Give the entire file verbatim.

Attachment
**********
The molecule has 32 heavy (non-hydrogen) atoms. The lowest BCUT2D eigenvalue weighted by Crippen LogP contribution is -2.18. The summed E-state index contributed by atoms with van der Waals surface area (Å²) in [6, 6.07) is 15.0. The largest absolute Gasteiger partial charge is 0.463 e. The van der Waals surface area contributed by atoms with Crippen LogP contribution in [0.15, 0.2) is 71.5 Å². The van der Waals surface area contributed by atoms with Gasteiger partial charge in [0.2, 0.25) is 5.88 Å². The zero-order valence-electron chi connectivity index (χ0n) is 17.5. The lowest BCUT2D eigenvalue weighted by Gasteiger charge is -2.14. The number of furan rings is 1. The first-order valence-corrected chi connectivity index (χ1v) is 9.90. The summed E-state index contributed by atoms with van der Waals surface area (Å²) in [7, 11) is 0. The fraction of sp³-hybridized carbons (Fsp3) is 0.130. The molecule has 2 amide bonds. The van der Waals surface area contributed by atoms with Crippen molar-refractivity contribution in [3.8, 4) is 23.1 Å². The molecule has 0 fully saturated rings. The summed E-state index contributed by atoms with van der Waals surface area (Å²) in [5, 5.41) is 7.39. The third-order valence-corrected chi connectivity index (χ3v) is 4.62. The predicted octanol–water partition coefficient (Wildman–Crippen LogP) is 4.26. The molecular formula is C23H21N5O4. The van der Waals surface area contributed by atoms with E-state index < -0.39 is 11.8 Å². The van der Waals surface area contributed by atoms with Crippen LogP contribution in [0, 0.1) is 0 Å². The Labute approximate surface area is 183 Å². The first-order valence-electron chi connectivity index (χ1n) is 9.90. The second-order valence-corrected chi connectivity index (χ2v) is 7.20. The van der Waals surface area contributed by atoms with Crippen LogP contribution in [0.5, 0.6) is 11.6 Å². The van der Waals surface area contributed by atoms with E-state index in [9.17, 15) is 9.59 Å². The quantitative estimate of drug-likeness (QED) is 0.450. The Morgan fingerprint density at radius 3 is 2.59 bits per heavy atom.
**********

The molecule has 32 heavy (non-hydrogen) atoms. The lowest BCUT2D eigenvalue weighted by Crippen LogP contribution is -2.18. The summed E-state index contributed by atoms with van der Waals surface area (Å²) in [6, 6.07) is 15.0. The largest absolute Gasteiger partial charge is 0.463 e. The van der Waals surface area contributed by atoms with Crippen LogP contribution in [0.15, 0.2) is 71.5 Å². The van der Waals surface area contributed by atoms with Gasteiger partial charge in [0.2, 0.25) is 5.88 Å². The zero-order valence-electron chi connectivity index (χ0n) is 17.5. The lowest BCUT2D eigenvalue weighted by Gasteiger charge is -2.14. The number of furan rings is 1. The first-order valence-corrected chi connectivity index (χ1v) is 9.90. The summed E-state index contributed by atoms with van der Waals surface area (Å²) in [7, 11) is 0. The fraction of sp³-hybridized carbons (Fsp3) is 0.130. The molecule has 2 amide bonds. The van der Waals surface area contributed by atoms with Crippen molar-refractivity contribution in [3.8, 4) is 23.1 Å². The molecule has 0 fully saturated rings. The summed E-state index contributed by atoms with van der Waals surface area (Å²) in [5, 5.41) is 7.39. The third-order valence-corrected chi connectivity index (χ3v) is 4.62. The predicted octanol–water partition coefficient (Wildman–Crippen LogP) is 4.26. The molecular formula is C23H21N5O4. The van der Waals surface area contributed by atoms with E-state index < -0.39 is 11.8 Å². The van der Waals surface area contributed by atoms with Crippen LogP contribution in [0, 0.1) is 0 Å². The Labute approximate surface area is 183 Å². The first-order valence-electron chi connectivity index (χ1n) is 9.90. The second-order valence-corrected chi connectivity index (χ2v) is 7.20. The van der Waals surface area contributed by atoms with Crippen LogP contribution in [0.5, 0.6) is 11.6 Å². The van der Waals surface area contributed by atoms with E-state index in [9.17, 15) is 9.59 Å². The quantitative estimate of drug-likeness (QED) is 0.450. The Morgan fingerprint density at radius 3 is 2.59 bits per heavy atom.